Many homeowner associations (HOAs) maintain either an indoor or outdoor pool for the benefit of their members. Indeed, swimming is not only a pleasant way to cool off during the summer months; it's also one of the most efficient forms of exercise, and one of the less strenuous on the muscles and joints.
A private community association pool is not without its headaches, however. Management of such a recreational amenity is hard work. There are rules and regulations, both state and federal, to which associations must adhere. There are additional staff that must be hired—either via subcontractor or directly—to both maintain the facility and to serve as lifeguards. And there are insurance liability issues that must be dealt with, too.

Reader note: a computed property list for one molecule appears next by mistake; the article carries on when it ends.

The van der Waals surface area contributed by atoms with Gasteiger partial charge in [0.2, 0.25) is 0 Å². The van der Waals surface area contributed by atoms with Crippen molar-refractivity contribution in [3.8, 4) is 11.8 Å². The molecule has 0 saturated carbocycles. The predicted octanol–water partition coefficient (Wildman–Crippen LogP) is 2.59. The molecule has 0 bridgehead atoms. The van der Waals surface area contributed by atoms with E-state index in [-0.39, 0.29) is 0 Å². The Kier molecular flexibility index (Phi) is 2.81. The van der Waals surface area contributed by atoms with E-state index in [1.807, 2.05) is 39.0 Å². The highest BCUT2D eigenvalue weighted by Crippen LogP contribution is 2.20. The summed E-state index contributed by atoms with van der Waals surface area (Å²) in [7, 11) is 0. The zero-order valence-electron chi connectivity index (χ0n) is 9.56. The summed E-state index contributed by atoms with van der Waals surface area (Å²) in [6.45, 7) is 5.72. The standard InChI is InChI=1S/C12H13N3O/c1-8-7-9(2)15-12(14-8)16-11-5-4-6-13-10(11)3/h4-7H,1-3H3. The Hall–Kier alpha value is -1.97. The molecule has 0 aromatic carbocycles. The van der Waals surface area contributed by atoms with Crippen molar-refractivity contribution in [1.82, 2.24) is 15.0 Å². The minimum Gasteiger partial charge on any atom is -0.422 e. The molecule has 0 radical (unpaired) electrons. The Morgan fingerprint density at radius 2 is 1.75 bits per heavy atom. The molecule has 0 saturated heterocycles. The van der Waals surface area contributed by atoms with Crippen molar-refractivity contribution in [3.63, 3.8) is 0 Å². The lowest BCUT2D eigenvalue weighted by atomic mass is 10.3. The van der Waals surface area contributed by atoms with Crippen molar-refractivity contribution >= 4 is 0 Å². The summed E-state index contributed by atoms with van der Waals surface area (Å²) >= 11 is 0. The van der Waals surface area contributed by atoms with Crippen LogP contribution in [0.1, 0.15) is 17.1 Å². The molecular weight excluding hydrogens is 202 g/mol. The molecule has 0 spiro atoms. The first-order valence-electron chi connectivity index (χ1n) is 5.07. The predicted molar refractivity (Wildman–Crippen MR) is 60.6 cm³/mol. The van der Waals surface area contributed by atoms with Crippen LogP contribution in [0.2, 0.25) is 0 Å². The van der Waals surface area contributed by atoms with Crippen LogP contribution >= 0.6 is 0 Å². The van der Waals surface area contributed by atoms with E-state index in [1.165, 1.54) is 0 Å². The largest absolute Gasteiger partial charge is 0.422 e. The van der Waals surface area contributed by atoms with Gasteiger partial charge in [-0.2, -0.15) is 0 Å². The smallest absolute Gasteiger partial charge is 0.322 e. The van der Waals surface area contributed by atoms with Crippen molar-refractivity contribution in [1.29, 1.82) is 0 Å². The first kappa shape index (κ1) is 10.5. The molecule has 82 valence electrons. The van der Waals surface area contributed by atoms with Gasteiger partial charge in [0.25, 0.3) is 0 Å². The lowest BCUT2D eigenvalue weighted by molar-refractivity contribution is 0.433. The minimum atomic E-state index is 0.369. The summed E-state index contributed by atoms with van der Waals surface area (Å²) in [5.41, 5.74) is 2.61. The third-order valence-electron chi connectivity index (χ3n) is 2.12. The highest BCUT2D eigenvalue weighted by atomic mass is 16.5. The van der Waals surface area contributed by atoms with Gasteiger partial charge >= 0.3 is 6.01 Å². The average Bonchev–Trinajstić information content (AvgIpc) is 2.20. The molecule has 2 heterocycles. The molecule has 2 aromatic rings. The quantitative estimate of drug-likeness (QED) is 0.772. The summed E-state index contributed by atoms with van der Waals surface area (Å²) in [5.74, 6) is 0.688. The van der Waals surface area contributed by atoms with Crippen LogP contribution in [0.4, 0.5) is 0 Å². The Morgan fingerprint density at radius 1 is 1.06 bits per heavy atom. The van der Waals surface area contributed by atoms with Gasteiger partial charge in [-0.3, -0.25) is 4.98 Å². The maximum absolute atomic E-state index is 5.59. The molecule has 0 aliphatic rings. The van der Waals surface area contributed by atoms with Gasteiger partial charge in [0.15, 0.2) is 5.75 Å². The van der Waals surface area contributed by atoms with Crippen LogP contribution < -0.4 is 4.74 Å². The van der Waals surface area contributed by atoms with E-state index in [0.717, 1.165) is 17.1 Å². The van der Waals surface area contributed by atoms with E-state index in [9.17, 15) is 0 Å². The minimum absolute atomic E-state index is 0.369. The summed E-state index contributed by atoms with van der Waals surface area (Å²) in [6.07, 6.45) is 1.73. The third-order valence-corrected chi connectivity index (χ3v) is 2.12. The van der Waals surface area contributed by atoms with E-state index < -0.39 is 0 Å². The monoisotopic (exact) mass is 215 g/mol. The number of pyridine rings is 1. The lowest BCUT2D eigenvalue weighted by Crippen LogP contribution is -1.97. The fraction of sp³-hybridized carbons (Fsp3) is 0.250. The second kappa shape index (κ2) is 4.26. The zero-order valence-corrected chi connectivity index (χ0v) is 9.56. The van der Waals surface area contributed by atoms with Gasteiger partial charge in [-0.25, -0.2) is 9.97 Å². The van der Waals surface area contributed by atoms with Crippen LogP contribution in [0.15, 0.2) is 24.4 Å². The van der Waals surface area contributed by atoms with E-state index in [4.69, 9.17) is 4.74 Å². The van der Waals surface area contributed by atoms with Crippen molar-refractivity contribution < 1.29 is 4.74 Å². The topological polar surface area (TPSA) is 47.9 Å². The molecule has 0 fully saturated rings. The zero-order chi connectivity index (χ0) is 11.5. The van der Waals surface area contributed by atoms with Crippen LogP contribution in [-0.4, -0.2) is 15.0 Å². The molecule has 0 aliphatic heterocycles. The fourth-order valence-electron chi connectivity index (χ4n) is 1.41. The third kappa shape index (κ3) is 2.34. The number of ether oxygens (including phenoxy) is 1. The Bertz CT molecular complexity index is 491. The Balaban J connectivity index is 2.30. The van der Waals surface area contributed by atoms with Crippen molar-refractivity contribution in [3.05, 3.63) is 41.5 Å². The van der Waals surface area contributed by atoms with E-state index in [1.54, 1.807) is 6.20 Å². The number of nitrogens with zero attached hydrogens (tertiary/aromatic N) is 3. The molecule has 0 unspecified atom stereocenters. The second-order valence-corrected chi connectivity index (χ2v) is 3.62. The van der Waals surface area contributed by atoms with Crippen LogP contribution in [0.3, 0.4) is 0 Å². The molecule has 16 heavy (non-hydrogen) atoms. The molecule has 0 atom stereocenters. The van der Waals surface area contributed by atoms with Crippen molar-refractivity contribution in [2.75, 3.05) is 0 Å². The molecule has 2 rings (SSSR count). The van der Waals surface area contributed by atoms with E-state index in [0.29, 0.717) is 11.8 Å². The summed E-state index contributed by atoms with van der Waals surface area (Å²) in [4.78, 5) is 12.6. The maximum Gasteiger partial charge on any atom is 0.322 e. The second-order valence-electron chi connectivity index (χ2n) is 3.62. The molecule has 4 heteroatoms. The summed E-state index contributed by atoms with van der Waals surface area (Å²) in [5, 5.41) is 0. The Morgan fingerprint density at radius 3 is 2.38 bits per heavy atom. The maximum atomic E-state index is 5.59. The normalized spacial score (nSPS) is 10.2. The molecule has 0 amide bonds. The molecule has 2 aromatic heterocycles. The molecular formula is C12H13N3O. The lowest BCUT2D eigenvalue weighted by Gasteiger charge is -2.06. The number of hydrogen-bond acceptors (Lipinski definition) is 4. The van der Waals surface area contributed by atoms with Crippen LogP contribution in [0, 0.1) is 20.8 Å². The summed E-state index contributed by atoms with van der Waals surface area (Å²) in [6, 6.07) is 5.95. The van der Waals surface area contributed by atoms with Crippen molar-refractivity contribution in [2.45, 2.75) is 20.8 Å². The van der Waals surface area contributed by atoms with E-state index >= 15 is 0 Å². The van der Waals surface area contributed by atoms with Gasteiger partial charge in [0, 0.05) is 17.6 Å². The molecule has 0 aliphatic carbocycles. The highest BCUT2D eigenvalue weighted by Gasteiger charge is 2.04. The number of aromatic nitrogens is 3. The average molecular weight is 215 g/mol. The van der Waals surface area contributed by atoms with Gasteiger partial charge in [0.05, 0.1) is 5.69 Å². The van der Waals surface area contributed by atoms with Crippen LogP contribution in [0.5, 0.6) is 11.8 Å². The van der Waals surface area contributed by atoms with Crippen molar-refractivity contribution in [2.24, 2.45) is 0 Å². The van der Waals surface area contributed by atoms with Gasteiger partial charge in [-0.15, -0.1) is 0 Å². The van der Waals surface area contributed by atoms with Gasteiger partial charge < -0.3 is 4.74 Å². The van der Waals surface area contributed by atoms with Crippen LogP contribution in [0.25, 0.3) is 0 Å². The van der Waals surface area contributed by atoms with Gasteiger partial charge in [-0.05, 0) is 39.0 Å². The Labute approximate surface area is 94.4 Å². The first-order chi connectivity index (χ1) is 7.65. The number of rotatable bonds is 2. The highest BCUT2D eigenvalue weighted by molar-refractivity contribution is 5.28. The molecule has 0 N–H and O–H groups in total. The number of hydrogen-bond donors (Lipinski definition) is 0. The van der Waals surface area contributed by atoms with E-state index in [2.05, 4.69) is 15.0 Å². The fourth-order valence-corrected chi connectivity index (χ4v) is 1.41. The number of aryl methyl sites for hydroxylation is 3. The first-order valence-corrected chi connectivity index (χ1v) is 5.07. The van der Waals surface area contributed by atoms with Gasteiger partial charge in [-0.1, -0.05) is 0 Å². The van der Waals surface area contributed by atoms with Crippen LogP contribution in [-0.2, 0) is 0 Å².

That said, the red tape is not without purpose. The reason the federal and state governments enact bathing regulations, the reason lifeguards are on hand at community swimming pools, and the reason insurance companies are sticklers for certain rules is to keep everyone who swims in the pool safe.
Know the Law
Swimming pools are covered under the New Jersey State Bathing Code, a substantial document of some fifty pages that deals with everything from the slope of the pool deck to the degrees from plumb of the offset ledges.
Just about every item in the Bathing Code is there to promote a safe swimming experience—especially for children. Drowning is the number one cause of death for children under the age of five in California, Alaska, and Florida, and high on the list in New Jersey as well.